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Young Parents Magazine
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Formula for success
by Elisa Chia

Our experts:

  • Cynthia Pang is a senior lactation consultant at KK Women’s and Children’s Hospital.
  • Dr Irene Chan is a paediatrician at iKids Paediatric Practice, a member of Pacific Healthcare (
  • Dr Lim Kwang Hsien is a consultant paediatrician at Kinder Clinic at Mount Alvernia Hospital.
  • Professor Alan Lucas is a director of the Medical Research Council Childhood Nutrition Research Centre at University College London’s Institute of Child Health.

1) Q: My seven-month-old is often consitpated. Is it because she's drinking iron-fortified formula?

A: Dr. Lim Kwang Hsien: This common misconception probably arose because adults who’re on iron supplements sometimes suffer from constipation. Extensive studies have shown no link between constipation and iron-fortified formula.

To stimulate your child’s bowel movement, try daily exercises like tummy massage and bringing her knees up to her chest. You can also start a chart detailing the frequency and consistency of your baby’s stools. If your child regularly has hard, infrequent stools, consult your paediatrician.

2) Q: The formula tastes very sweet even though I prepare it according to the instructions. Can I add more water? And will the sweetness cause phlegm?

A: Dr Lim: Formula milk is designed to mimic breast milk in terms of its nutritional value. It is not advisable to dilute the formula as your little one will be getting fewer calories, proteins, carbohydrates and fat.

In fact, you might even interfere with the mineral balance in her body.

Phlegm is generally not caused by the sweetness of milk, but by things like cow’s milk allergy or environmental factors.

3) Q: Should I alternate brands of follow-on milk every month so my child gets the best of everything?

A: Dr Irene Chan: There is no harm in switching brands, however, there is also no great benefit in doing so. The differences in all ironfortified cow’s milk formula are small.

Of course, if your baby suffers from more gas after consuming one of the formulas, stop feeding her with it. For some babies, switching formulas may cause loose or very hard stools, so you should stick to one brand.

4) Q: What’s the right way to mix breast milk and formula? Do I use breast milk in place of water to prepare formula?

A: Cynthia Pang: Instead of mixing them in a bottle, you should give whatever amount of breast milk you have to the baby first. This is to maximise the benefits of breast milk for your baby and to avoid wasting your breast milk if she can’t finish the bottle of milk. When preparing formula, water should be used.

5) Q: I want to wean my daughter from breastfeeding but she seems to be rejecting the bottle. Could it be due to the taste of the formula?

A: Cynthia: It is unlikely to be an issue of taste although, sometimes, it may be related to the type of teats used.

Change to a softer latex teat if you are currently using a silicone teat, and use breast milk instead of formula to ease the transition from breast to bottle.

Another possible reason? Your child enjoys bonding with you during breastfeeding and therefore doesn’t want the bottle. Arrange for another caregiver to feed her.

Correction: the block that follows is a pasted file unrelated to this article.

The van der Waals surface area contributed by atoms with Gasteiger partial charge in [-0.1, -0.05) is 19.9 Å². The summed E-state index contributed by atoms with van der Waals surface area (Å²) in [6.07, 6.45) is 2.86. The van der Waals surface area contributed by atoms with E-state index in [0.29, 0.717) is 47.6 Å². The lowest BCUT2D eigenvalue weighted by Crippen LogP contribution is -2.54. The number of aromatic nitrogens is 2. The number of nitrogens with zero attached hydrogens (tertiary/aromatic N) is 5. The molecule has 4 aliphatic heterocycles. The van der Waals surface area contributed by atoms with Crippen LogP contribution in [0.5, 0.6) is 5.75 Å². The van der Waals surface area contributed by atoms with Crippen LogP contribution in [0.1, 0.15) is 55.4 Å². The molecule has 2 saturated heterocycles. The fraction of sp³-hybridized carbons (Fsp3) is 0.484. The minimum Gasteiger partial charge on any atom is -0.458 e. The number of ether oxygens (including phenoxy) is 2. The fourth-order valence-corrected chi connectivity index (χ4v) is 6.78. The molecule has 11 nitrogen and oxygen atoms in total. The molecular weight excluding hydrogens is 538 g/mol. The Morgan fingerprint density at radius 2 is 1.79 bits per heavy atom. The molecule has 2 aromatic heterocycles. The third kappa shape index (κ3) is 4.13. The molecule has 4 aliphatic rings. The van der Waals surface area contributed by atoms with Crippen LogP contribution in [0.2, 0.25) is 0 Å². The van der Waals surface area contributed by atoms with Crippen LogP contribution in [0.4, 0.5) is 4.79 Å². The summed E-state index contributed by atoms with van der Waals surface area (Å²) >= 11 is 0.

During these sessions, do not expect her to take the full amount of milk from the bottle; give her time to adapt to the change.

6 ) Q: My family has a history of lactose intolerance. Should I skip cow’s milk and offer my child a soyabased formula instead?

Professor Alan Lucas: A soya-based formula should never be used as first milk for baby. Offer it only after a professional has established that your child is allergic to cow’s milk. Cow’s milk formula is much closer to breast milk, which is best for babies.

7) Q: Is goat’s milk formula suitable for babies?

A: Prof Lucas: Some parents give goat’s milk to their lactose intolerant children. But the milk protein from goats and cows are so similar that if you’re allergic to one, you’re likely to be allergic to the other too.

And while cow’s milk has undergone intensive scientific research, goat’s milk hasn’t. I wouldn’t feed my baby a formula that hasn’t been well-tested.

8) Q: What’s the ideal water temperature for formula mixing? Some electronic vacuum flasks suggest 60 deg C.

A: Dr Chan: Some studies suggest that mixing powdered formula with water of at least 60 to 70 deg C will ensure that bacteria is killed. In Singapore,

it’s safe to use tap water that’s brought to the boil and cooled.

9) Q: My child can’t finish her bottle of milk. Is it safe to store it in the fridge until her next feed?

A; Dr Chan: If she doesn’t want the balance after one hour, discard it – bacteria from the baby’s saliva can contaminate the milk even if you keep the bottle in the fridge. Freshlyprepared milk can be stored in the fridge for about 48 hours. But once the milk has been warmed, pour it away after two hours – even if she didn’t touch it.

10) Q: My 16-month-old still wakes up at night for her bottle. My mum-in-law suggests adding cereal to the milk before bedtime to curb my baby’s hunger pangs. Will that work?

A: Dr Lim: A growing child normally wakes up at night for feeds out of habit and not because of nutritional needs.

Thus, adding cereal to her milk may not make a difference. Some parents offer water at night, or slowly dilute the night feeds until she learns to skip them.

Get a copy of the Sept 2009 issue of Young Parents for expert advice and local tips to make you a better mum or dad. Young Parents, published by SPH Magazines, is available at all newsstands now. Check out more stories at Young Parents online,

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